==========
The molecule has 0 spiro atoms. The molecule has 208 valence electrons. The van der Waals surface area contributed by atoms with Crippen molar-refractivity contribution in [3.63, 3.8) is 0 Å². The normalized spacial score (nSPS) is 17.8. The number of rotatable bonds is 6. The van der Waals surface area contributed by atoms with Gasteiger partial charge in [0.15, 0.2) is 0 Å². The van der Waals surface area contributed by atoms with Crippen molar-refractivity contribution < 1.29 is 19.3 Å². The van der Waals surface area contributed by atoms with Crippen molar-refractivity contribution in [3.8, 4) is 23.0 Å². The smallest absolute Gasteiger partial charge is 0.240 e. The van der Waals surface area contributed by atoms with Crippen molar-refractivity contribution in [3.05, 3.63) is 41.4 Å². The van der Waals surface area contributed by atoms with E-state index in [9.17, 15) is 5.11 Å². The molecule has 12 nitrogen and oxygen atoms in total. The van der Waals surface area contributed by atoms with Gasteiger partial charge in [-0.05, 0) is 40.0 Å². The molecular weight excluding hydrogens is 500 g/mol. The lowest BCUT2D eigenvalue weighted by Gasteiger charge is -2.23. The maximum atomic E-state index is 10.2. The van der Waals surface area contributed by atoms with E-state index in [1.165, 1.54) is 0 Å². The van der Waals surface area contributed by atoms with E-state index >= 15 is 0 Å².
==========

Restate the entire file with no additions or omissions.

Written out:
The molecule has 0 spiro atoms. The molecule has 208 valence electrons. The van der Waals surface area contributed by atoms with Crippen molar-refractivity contribution in [3.63, 3.8) is 0 Å². The normalized spacial score (nSPS) is 17.8. The number of rotatable bonds is 6. The van der Waals surface area contributed by atoms with Gasteiger partial charge in [0.15, 0.2) is 0 Å². The van der Waals surface area contributed by atoms with Crippen molar-refractivity contribution < 1.29 is 19.3 Å². The van der Waals surface area contributed by atoms with Crippen molar-refractivity contribution in [3.8, 4) is 23.0 Å². The smallest absolute Gasteiger partial charge is 0.240 e. The van der Waals surface area contributed by atoms with Crippen molar-refractivity contribution in [3.05, 3.63) is 41.4 Å². The van der Waals surface area contributed by atoms with E-state index in [9.17, 15) is 5.11 Å². The molecule has 12 nitrogen and oxygen atoms in total. The van der Waals surface area contributed by atoms with Gasteiger partial charge in [-0.05, 0) is 40.0 Å². The molecular weight excluding hydrogens is 500 g/mol. The lowest BCUT2D eigenvalue weighted by Gasteiger charge is -2.23. The maximum atomic E-state index is 10.2. The van der Waals surface area contributed by atoms with E-state index in [1.165, 1.54) is 0 Å². The van der Waals surface area contributed by atoms with E-state index >= 15 is 0 Å².